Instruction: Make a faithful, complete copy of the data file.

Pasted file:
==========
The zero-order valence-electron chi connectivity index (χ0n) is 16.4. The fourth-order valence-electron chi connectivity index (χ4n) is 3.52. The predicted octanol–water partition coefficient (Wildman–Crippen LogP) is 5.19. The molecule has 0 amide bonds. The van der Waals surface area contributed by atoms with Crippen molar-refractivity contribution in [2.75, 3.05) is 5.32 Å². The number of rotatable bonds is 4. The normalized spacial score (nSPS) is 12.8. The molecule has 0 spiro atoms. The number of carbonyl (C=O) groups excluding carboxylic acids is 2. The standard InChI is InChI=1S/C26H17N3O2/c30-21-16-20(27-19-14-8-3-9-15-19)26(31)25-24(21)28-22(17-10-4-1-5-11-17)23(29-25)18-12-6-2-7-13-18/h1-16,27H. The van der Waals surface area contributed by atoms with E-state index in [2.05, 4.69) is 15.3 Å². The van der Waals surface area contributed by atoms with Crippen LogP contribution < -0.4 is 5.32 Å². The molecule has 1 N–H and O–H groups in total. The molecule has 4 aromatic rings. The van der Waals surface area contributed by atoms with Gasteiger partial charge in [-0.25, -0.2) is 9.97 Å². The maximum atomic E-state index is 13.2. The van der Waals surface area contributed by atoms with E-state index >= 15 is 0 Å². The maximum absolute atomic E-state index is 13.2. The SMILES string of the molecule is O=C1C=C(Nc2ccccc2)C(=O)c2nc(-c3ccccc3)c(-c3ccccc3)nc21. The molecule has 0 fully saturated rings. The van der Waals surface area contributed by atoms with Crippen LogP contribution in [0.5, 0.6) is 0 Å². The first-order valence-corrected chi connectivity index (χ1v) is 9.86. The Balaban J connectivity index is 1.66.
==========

The zero-order valence-electron chi connectivity index (χ0n) is 16.4. The fourth-order valence-electron chi connectivity index (χ4n) is 3.52. The predicted octanol–water partition coefficient (Wildman–Crippen LogP) is 5.19. The molecule has 0 amide bonds. The van der Waals surface area contributed by atoms with Crippen molar-refractivity contribution in [2.75, 3.05) is 5.32 Å². The number of rotatable bonds is 4. The normalized spacial score (nSPS) is 12.8. The molecule has 0 spiro atoms. The number of carbonyl (C=O) groups excluding carboxylic acids is 2. The standard InChI is InChI=1S/C26H17N3O2/c30-21-16-20(27-19-14-8-3-9-15-19)26(31)25-24(21)28-22(17-10-4-1-5-11-17)23(29-25)18-12-6-2-7-13-18/h1-16,27H. The van der Waals surface area contributed by atoms with E-state index in [2.05, 4.69) is 15.3 Å². The van der Waals surface area contributed by atoms with Crippen LogP contribution < -0.4 is 5.32 Å². The molecule has 1 N–H and O–H groups in total. The molecule has 4 aromatic rings. The van der Waals surface area contributed by atoms with Gasteiger partial charge in [-0.25, -0.2) is 9.97 Å². The maximum atomic E-state index is 13.2. The van der Waals surface area contributed by atoms with E-state index >= 15 is 0 Å². The maximum absolute atomic E-state index is 13.2. The SMILES string of the molecule is O=C1C=C(Nc2ccccc2)C(=O)c2nc(-c3ccccc3)c(-c3ccccc3)nc21. The molecule has 0 fully saturated rings. The van der Waals surface area contributed by atoms with Crippen LogP contribution in [0.5, 0.6) is 0 Å². The first-order valence-corrected chi connectivity index (χ1v) is 9.86. The Balaban J connectivity index is 1.66.